The 2023 Washington State Legislative Session recently passed missing middle housing legislation, which legalized the building of a variety of homes in all zones across Washington State. What does this mean for Whatcom County? And do we even need it?  

As Bellingham & Whatcom County grow, so too does our need for housing. And Whatcom County is growing for a reason – people love the quality of life that this place can cultivate, provided you can find safe, affordable housing. At the heart of our communities are our unique neighborhoods and the people living in them.  

This place we love is facing a housing crisis. We’re not building enough homes to house all the people moving here. Scarcity of housing is driving up the cost of existing housing, and some of those who already live here can’t afford it and must leave. Not only that, but the cost of housing is making it more difficult for local businesses to pay their employees enough to cover their mortgages and rent. The most vulnerable of our community members are being pushed onto our streets.  

We can’t pretend there’s not a problem – there is. But there are also solutions to that problem. And while the housing crisis is multifaceted and requires a multifaceted approach, study after study shows that one of the most effective ways to alleviate this crisis is to build more homes that allow a greater diversity of housing options in our neighborhoods.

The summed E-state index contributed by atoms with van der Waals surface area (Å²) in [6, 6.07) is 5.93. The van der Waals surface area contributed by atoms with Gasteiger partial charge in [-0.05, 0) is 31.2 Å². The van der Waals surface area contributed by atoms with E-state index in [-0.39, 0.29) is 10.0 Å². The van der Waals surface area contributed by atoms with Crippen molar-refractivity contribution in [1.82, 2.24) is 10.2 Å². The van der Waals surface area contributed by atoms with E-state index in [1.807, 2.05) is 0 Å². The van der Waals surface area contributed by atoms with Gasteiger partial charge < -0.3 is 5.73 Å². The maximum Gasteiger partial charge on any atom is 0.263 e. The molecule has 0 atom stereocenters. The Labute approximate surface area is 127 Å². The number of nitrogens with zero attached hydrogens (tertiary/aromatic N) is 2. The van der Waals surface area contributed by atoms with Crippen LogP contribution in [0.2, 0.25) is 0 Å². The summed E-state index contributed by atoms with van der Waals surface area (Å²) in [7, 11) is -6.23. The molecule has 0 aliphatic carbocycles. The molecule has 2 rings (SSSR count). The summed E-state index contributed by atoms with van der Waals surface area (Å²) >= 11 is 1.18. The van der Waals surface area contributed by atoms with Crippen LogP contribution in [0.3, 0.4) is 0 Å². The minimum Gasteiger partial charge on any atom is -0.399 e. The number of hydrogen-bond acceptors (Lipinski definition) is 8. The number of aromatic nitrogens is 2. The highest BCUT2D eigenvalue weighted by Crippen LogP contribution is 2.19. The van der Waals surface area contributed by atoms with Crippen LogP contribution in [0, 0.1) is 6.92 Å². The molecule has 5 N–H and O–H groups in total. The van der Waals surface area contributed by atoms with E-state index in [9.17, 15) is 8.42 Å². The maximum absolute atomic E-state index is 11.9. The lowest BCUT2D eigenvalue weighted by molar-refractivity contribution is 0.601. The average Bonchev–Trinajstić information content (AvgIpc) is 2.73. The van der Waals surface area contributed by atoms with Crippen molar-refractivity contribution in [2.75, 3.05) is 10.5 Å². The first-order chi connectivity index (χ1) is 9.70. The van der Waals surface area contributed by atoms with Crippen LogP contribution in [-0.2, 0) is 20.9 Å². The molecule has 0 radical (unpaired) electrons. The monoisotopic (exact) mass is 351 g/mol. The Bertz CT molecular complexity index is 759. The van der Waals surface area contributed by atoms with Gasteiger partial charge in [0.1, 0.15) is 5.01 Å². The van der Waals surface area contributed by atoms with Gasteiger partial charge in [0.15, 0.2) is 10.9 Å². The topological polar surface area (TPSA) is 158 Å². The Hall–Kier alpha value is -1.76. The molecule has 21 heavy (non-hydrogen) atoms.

Middle Housing is essential to creating affordable homes for those that live and work here. What is Middle Housing? It’s a range of housing types that exist between single family homes and large apartment buildings – including duplexes, triplexes, row houses, ADUs, and townhomes.  

These kinds of homes create gentle density and reduce sprawl, allowing us to accommodate the growth of our community while still cultivating the neighborhoods we love. With the recent passing of important state housing legislation, it is now legal to build more of these homes in Bellingham & Whatcom County – and throughout Washington State.  

Sustainable Connections, the founder, key member, and staff to the Whatcom Housing Alliance, helped to advance this legislation through their series of educational events, technical research, local and state housing advocacy.  

As Scott Pelton, Whatcom Housing Alliance Program Manager, says, “Once adopted locally, middle housing legislation will be legal in all housing zones. This will be a significant tool to help Bellingham build a more affordable future.” 

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